Open Access Repository

Analyzing the impacts of elevated-CO2 levels on the development of a subtropical zooplankton community during oligotrophic conditions and simulated upwelling

Downloads

Downloads per month over past year

Alguero-Muniz, M, Horn, HG, Alvarez-Fernandez, S, Spisla, C, Aberle, N, Bach, LT ORCID: 0000-0003-0202-3671, Guan, W, Achterberg, EP, Riebesell, U and Boersma, M 2019 , 'Analyzing the impacts of elevated-CO2 levels on the development of a subtropical zooplankton community during oligotrophic conditions and simulated upwelling' , Frontiers in Marine Science, vol. 6 , pp. 1-18 , doi: 10.3389/fmars.2019.00061.

[img]
Preview
PDF
133682 - Analyz...pdf | Download (5MB)

| Preview

Abstract

Ocean acidification (OA) is affecting marine ecosystems through changes in carbonate chemistry that may influence consumers of phytoplankton, often via trophic pathways. Using a mesocosm approach, we investigated OA effects on a subtropical zooplankton community during oligotrophic, bloom, and post-bloom phases under a range of different pCO2 levels (from ∼400 to ∼1480 μatm). Furthermore, we simulated an upwelling event by adding 650 m-depth nutrient-rich water to the mesocosms, which initiated a phytoplankton bloom. No effects of pCO2 on the zooplankton community were visible in the oligotrophic conditions before the bloom. The zooplankton community responded to phytoplankton bloom by increased abundances in all treatments, although the response was delayed under high-pCO2 conditions. Microzooplankton was dominated by small dinoflagellates and aloricate ciliates, which were more abundant under medium- to high-pCO2 conditions. The most abundant mesozooplankters were calanoid copepods, which did not respond to CO2 treatments during the oligotrophic phase of the experiment but were found in higher abundance under medium- and high-pCO2 conditions toward the end of the experiment, most likely as a response to increased phyto- and microzooplankton standing stocks. The second most abundant mesozooplankton taxon were appendicularians, which did not show a response to the different pCO2 treatments. Overall, CO2 effects on zooplankton seemed to be primarily transmitted through significant CO2 effects on phytoplankton and therefore indirect pathways. We conclude that elevated pCO2 can change trophic cascades with significant effects on zooplankton, what might ultimately affect higher trophic levels in the future.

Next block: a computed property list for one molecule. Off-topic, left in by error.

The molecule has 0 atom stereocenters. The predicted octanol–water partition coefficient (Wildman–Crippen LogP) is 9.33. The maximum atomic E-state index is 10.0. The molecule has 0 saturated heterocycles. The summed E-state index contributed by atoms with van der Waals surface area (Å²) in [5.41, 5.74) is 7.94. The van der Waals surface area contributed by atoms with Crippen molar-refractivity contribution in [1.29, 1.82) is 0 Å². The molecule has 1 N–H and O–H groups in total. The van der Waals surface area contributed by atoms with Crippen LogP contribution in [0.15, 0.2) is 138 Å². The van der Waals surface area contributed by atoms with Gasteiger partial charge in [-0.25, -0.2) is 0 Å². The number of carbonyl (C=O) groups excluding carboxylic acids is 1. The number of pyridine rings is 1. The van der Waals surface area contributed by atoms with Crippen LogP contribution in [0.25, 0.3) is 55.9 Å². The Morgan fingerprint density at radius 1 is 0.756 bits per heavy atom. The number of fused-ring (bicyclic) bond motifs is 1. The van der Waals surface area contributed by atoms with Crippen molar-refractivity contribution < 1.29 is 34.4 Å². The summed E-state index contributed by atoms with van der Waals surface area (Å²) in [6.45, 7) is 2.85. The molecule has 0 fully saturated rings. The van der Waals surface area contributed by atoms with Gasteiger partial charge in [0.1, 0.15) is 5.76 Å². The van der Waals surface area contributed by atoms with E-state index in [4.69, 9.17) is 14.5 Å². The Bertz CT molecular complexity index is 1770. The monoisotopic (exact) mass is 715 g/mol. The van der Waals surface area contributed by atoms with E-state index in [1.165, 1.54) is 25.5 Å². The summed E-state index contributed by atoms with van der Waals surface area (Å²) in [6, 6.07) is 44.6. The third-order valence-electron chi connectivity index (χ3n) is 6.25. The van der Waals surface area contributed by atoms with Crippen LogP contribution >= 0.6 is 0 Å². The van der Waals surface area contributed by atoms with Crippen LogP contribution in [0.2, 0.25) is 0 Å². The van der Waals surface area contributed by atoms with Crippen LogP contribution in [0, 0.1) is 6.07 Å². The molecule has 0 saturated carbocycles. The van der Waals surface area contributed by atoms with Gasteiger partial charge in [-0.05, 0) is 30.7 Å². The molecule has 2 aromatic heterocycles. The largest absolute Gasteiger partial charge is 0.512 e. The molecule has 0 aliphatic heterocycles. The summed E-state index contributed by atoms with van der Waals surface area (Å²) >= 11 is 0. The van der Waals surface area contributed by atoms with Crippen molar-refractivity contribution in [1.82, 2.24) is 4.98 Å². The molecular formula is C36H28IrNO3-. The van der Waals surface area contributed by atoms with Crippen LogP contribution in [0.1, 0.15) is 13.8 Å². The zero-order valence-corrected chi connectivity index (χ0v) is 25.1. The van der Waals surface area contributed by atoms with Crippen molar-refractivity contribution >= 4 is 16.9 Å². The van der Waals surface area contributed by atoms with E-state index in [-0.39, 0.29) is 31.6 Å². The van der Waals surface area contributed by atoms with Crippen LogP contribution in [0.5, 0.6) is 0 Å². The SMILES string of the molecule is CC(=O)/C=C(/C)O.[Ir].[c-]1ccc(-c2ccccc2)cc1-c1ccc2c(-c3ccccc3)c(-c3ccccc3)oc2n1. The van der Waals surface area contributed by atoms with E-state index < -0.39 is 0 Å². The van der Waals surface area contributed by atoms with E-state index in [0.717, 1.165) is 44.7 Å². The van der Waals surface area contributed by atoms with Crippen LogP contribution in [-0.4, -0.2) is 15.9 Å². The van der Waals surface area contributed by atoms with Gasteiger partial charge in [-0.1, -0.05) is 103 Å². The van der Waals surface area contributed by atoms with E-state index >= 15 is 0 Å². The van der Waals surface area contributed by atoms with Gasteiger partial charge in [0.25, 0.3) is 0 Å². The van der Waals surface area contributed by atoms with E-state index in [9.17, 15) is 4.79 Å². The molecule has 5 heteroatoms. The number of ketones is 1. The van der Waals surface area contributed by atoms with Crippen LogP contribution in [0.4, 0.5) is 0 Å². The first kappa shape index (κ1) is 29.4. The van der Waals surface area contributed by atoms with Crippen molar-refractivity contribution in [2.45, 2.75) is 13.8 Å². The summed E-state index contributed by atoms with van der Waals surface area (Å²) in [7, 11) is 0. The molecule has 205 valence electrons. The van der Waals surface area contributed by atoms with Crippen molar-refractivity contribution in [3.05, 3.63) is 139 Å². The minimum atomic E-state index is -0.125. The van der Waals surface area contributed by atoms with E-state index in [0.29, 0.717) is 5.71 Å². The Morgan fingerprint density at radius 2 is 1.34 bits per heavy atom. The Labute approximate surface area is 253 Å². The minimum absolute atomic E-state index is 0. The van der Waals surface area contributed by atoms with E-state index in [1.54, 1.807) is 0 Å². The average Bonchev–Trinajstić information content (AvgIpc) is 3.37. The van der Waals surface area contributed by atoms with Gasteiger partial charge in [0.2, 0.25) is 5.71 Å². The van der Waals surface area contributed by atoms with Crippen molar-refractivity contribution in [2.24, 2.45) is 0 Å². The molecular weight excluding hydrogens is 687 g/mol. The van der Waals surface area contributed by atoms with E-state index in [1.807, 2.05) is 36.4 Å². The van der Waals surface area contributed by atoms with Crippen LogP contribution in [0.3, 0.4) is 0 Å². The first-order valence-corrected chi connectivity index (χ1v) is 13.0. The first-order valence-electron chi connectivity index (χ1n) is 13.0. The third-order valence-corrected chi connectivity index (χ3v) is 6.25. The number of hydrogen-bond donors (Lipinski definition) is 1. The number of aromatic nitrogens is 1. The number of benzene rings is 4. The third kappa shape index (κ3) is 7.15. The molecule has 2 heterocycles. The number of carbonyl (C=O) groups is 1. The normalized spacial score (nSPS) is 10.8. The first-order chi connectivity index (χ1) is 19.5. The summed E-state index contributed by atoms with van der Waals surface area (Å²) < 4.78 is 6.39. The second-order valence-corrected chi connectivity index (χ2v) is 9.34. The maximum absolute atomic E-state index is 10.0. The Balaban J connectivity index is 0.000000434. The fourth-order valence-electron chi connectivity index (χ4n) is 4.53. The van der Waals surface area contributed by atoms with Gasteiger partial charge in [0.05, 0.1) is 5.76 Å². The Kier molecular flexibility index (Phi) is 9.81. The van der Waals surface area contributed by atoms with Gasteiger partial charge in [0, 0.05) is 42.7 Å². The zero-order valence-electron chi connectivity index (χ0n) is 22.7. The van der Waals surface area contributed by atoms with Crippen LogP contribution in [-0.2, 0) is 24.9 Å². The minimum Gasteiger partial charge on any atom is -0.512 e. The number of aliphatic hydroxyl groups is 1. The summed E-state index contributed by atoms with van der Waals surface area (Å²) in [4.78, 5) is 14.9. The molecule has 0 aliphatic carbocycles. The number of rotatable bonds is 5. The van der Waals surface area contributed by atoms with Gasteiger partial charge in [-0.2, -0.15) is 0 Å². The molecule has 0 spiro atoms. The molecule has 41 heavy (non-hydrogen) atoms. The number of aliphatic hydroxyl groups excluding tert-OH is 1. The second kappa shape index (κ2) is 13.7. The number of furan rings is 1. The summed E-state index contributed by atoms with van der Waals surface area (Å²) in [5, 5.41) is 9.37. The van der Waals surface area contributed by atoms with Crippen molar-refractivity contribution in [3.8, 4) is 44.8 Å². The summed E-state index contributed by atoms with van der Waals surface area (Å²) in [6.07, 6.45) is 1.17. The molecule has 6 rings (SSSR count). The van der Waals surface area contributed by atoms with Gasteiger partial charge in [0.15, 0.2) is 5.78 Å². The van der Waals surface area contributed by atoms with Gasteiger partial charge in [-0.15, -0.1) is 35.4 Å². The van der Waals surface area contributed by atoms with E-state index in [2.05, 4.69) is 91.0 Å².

Item Type: Article
Authors/Creators:Alguero-Muniz, M and Horn, HG and Alvarez-Fernandez, S and Spisla, C and Aberle, N and Bach, LT and Guan, W and Achterberg, EP and Riebesell, U and Boersma, M
Keywords: zooplankton, ocean acidification, microzooplankton, mesozooplankton, mesocosms, ocean acidification, nutrients, Oncaea, trophic transfer efficiency
Journal or Publication Title: Frontiers in Marine Science
Publisher: Frontiers Research Foundation
ISSN: 2296-7745
DOI / ID Number: 10.3389/fmars.2019.00061
Copyright Information:

Copyright 2019 Alguero-Muniz, Horn, Alvarez-Fernandez, Spisla, Aberle, Bach, Guan, Achterberg, Riebesell and Boersma. Licensed under Creative Commons Attribution 4.0 International (CC BY 4.0) https://creativecommons.org/licenses/by/4.0/

Item Statistics: View statistics for this item

Actions (login required)

Item Control Page Item Control Page
TOP